Overt and undelying games: the case of the centipede

Carlo Luigi Beretta

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Making use of and following substantive rationality is a costly and not always feasible option. In games, this option generates two levels of reasoning. The player has to decide how to play the overt game, but this requires him to decide how to play an underlying game in which the alternatives are to follow either substantive rationality or a different rule, here that of reasonableness, in playing the overt game. A strategy is reasonable if coupled with its best response it results in the player that adopts it achieving the highest payoff among those dominating the Nash equilibria of the overt game. The underlying game can have more than one equilibrium. Substantive rationality in the underlying game can justify behaviour which is at odds with substantively rational behaviour in the overt game. The case of the centipede is used as an example. Key words: Common knowledge, Rationality, Backward induction, Reasonableness, Incomplete information, Centipede game.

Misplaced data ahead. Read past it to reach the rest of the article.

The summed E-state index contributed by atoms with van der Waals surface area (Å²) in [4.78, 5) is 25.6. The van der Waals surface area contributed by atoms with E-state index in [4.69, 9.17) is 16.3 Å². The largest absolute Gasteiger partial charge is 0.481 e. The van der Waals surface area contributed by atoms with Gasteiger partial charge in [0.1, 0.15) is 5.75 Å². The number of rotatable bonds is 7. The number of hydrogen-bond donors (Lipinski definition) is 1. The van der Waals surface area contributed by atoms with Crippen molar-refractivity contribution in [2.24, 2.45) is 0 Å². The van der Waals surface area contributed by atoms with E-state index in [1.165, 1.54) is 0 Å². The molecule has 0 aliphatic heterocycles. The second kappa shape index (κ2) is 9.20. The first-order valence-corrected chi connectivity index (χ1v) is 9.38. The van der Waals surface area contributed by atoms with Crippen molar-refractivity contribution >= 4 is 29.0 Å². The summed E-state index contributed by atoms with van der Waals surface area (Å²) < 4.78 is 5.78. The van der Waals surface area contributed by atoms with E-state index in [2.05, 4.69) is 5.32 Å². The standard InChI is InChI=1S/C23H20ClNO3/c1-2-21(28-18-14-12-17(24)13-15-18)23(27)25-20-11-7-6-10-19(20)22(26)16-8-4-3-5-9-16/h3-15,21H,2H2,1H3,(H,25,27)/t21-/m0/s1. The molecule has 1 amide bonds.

Lingua originaleEnglish
pagine (da-a)27-45
Numero di pagine19
RivistaRivista Internazionale di Scienze Sociali
Stato di pubblicazionePubblicato - 2010


  • centipede
  • games theory


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